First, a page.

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The lawlessness of the ‘law and order’ party

Forget GOP calls for unity. What they want for Trump and his enablers is immunity without accountability for fomenting an attempted coup.

Lesley Becker/Globe Staff; Adobe

The president of the United States incited a deadly insurrection against the United States, and a lot of Republicans would really like us all just to move on.

Sure, it’s a shame that five people died, including a Capitol Police officer who was killed by a ruthless mob. And yes, white supremacists attacked the first branch of our government because the racist they chose as their messiah was deposed by 81 million voters.

When Republicans speak of unity, what they want is for Trump and his GOP conspirators, especially Senators Josh Hawley of Missouri and Ted Cruz of Texas, to wriggle free of any responsibility for their seditious crimes against democracy.


More than 100 GOP legislators tried to overthrow a fair election to keep Trump in power. Their lies fomented an attempted coup, but they want it treated with all the gravity of a guest using the wrong fork at a dinner party. In a nation accustomed to overlooking its atrocities, there can be no unity without accountability, no peace without justice. Yet the party that loves to talk about law and order suddenly has no use for either.

President-elect Joe Biden “has a historic opportunity to unify America behind the sentiment that our political divisions have gone too far,” Senator Marco Rubio of Florida tweeted. He’s demanding from the incoming president what was never expected from Trump. Those responsible for “this terrible national tragedy” include many of Rubio’s GOP colleagues and the president to whom he remains slavishly devoted. For more than 50 years, Republicans have relentlessly inflamed those same political divisions.

Among right-wing buzzwords, unity is the new civility. Rather than conciliatory, it’s a tool to shame their opponents into silence. Republicans set fire to a house and walk away, then complain about the noise when its occupants cry out.


Republicans said nothing when Trump supporters plotted to kidnap Governor Gretchen Whitmer of Michigan. They stayed silent when, days before the election, Trump cheered his supporters for menacing a Biden campaign bus on a Texas interstate. With Republicans, law and order is something reserved for their enemies; mercy is the reward for shared ideology of pernicious white victimhood.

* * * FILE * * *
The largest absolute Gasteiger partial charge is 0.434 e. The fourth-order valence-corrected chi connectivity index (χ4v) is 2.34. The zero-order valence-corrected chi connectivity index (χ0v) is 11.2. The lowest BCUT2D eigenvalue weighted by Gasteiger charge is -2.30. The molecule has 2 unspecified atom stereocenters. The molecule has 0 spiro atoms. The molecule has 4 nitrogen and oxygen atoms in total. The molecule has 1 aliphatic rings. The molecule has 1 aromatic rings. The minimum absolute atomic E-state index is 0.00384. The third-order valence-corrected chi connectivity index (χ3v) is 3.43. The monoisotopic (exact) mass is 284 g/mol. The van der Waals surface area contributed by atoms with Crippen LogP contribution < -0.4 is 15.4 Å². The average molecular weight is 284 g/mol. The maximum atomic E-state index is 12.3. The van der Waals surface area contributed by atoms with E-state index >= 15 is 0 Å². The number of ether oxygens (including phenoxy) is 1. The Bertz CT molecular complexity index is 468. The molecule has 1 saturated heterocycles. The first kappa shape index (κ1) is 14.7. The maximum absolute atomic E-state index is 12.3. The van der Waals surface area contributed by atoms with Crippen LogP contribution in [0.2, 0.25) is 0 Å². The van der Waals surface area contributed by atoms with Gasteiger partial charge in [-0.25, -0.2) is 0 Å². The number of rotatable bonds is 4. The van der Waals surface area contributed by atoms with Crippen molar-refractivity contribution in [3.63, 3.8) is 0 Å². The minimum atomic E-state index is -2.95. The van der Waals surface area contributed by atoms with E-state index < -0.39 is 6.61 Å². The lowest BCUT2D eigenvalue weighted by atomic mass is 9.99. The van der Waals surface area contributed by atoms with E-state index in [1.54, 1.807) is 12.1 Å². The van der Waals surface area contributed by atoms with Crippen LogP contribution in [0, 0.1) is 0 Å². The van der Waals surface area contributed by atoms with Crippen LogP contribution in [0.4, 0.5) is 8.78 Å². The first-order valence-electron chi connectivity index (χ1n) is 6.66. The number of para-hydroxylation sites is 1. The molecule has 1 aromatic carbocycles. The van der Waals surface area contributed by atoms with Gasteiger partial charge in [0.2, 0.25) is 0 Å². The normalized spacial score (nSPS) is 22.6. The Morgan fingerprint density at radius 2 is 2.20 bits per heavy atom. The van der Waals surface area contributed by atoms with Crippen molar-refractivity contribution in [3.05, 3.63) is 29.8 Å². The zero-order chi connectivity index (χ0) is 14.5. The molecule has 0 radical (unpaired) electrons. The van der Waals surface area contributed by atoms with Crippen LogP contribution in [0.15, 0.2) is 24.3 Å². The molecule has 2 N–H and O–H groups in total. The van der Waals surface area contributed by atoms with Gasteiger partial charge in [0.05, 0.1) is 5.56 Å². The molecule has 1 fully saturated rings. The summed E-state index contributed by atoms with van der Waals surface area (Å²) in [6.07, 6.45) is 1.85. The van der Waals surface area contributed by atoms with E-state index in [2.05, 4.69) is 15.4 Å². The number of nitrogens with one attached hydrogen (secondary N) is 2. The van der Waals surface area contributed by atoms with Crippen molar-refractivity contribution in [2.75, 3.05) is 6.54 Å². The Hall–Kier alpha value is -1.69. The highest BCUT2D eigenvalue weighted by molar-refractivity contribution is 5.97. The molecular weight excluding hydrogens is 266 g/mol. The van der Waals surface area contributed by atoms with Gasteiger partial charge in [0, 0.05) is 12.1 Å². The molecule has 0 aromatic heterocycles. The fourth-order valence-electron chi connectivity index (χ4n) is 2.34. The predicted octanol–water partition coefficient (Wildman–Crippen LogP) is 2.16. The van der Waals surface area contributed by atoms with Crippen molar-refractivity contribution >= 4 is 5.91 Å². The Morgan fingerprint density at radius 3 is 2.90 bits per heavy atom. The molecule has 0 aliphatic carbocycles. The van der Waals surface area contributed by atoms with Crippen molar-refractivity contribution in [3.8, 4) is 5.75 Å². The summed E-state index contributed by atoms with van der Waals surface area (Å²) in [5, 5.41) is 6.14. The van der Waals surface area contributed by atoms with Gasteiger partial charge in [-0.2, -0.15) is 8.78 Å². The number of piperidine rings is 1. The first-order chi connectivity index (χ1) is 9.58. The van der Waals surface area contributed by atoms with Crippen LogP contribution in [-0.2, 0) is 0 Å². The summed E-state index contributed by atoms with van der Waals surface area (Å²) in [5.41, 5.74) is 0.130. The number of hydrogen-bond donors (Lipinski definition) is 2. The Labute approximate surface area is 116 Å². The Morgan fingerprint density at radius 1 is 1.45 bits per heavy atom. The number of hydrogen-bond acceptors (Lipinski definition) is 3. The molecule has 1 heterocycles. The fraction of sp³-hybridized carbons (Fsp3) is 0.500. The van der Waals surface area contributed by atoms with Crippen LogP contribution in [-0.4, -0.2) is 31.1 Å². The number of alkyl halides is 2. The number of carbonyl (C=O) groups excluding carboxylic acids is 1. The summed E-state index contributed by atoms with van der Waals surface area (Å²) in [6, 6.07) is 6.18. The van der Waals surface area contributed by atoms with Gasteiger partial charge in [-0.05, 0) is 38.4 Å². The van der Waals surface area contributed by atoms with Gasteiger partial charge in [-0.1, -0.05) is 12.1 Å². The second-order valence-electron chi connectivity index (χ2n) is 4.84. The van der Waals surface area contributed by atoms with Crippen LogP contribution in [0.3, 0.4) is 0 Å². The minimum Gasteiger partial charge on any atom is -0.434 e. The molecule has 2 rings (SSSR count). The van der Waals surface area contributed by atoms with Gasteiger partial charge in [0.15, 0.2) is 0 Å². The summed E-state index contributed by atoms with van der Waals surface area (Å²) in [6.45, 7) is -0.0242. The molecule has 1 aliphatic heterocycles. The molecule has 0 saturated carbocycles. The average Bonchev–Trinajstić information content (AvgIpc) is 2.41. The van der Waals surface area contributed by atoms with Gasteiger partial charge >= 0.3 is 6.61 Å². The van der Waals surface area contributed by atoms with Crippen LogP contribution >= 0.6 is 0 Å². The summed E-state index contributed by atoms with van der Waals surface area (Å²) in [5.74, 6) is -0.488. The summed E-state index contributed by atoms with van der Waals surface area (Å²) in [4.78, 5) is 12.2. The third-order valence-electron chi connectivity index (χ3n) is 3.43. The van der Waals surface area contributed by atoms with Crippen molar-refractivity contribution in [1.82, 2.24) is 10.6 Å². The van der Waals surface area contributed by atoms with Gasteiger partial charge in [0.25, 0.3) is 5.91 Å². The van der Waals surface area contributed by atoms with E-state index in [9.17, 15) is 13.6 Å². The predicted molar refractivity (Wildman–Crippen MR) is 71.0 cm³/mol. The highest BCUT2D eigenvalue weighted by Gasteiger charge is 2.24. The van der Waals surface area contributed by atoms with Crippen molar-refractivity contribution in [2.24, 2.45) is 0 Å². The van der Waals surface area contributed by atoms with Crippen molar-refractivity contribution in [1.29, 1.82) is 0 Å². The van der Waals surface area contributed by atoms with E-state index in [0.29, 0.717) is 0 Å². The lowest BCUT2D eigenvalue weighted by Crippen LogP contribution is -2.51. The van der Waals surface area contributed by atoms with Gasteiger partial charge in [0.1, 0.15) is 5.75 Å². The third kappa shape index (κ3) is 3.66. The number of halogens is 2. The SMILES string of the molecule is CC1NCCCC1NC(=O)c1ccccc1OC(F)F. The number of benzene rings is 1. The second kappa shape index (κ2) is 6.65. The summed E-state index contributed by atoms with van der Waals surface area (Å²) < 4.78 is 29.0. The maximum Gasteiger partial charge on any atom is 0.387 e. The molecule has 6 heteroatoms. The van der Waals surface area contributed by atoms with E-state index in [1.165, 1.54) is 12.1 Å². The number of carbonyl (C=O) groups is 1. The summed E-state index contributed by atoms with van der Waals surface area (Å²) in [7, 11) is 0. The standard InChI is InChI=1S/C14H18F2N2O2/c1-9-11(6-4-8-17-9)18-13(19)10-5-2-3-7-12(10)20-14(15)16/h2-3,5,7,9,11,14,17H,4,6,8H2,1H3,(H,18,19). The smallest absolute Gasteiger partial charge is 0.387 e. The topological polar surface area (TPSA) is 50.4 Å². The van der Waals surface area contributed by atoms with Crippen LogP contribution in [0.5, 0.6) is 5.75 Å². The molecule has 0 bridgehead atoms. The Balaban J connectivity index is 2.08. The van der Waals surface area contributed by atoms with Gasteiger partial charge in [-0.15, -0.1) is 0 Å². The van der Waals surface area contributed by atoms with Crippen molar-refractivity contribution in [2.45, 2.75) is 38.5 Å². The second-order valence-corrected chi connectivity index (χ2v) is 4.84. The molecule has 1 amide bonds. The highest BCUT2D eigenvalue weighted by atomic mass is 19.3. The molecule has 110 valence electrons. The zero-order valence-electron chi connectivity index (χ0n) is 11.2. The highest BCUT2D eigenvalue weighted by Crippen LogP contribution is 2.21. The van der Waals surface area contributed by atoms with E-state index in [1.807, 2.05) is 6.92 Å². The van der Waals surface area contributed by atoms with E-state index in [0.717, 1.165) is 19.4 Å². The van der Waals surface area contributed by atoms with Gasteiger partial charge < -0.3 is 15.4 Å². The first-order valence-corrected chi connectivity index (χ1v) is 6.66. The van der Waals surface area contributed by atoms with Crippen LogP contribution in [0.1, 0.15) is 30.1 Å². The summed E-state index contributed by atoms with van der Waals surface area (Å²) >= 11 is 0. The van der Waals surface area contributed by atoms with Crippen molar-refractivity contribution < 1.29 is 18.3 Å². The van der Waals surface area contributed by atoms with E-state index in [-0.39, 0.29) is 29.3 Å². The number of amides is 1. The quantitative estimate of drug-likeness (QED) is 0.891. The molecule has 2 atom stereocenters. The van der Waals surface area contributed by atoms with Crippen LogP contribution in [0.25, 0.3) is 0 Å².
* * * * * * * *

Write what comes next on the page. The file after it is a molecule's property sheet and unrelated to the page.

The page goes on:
Burying culpability under disingenuous unity is another layer of trauma — pain inflicted becomes pain ignored. Republicans speak of healing, yet leave open wounds vulnerable to future intrusion. If this insurrection had been launched by left-leaning groups, the so-called law and order party would be building the gallows themselves — like the one someone constructed during the Capitol coup, spurring the chant “Hang Mike Pence!”

At last summer’s Republican National Convention, Pence said, “You won’t be safe in Joe Biden’s America.” It turns out the vice president was barely safe in Trump’s America after the president filled his followers with resentment toward anyone unwilling to bend to their dangerous will.

No one should soon forget the haunting stories of legislators and their staffers hidden under furniture for hours in barricaded offices, or those who texted loved ones they feared they might not see again. Windows were shattered, offices were trashed, and lives were lost. The insurrectionists even wiped their excrement on walls, perhaps assuming that Black and brown people would probably be assigned with literally cleaning up white people’s mess.


During the evacuation lockdown, some Republicans even refused to wear masks; now at least three Democratic lawmakers have tested positive for COVID-19. The GOP will bear no responsibility for this either.

On “Fox & Friends” Monday, Brian Kilmeade admonished not Trump or Republicans, but House Speaker Nancy Pelosi for pursuing impeachment. “Good leadership [from Pelosi] would bring down the temperature a little, look to turn the page, be inclusive.” He neglected to mention that, for the sake of law and order, Trump could have done that months ago. He didn’t. Now much of the GOP is blindly following their mad leader off a cliff.

For unity, Republicans would join Democrats to impeach Trump a second time. They would stand with colleagues across the aisle demanding the resignations or expulsions of Hawley, Cruz, and others whose mendacious rhetoric fed a lethal attempted coup — one that has yet to be fully quelled, according to the FBI.

If they gave a damn about unity, they would finally carve out this nation’s bitter heart of white supremacy, one that has long threatened law and order and democracy, and has again pushed this nation toward the sharp edge of civil war.

Renée Graham is a Globe columnist. She can be reached at renee.graham@globe.com. Follow her @reneeygraham.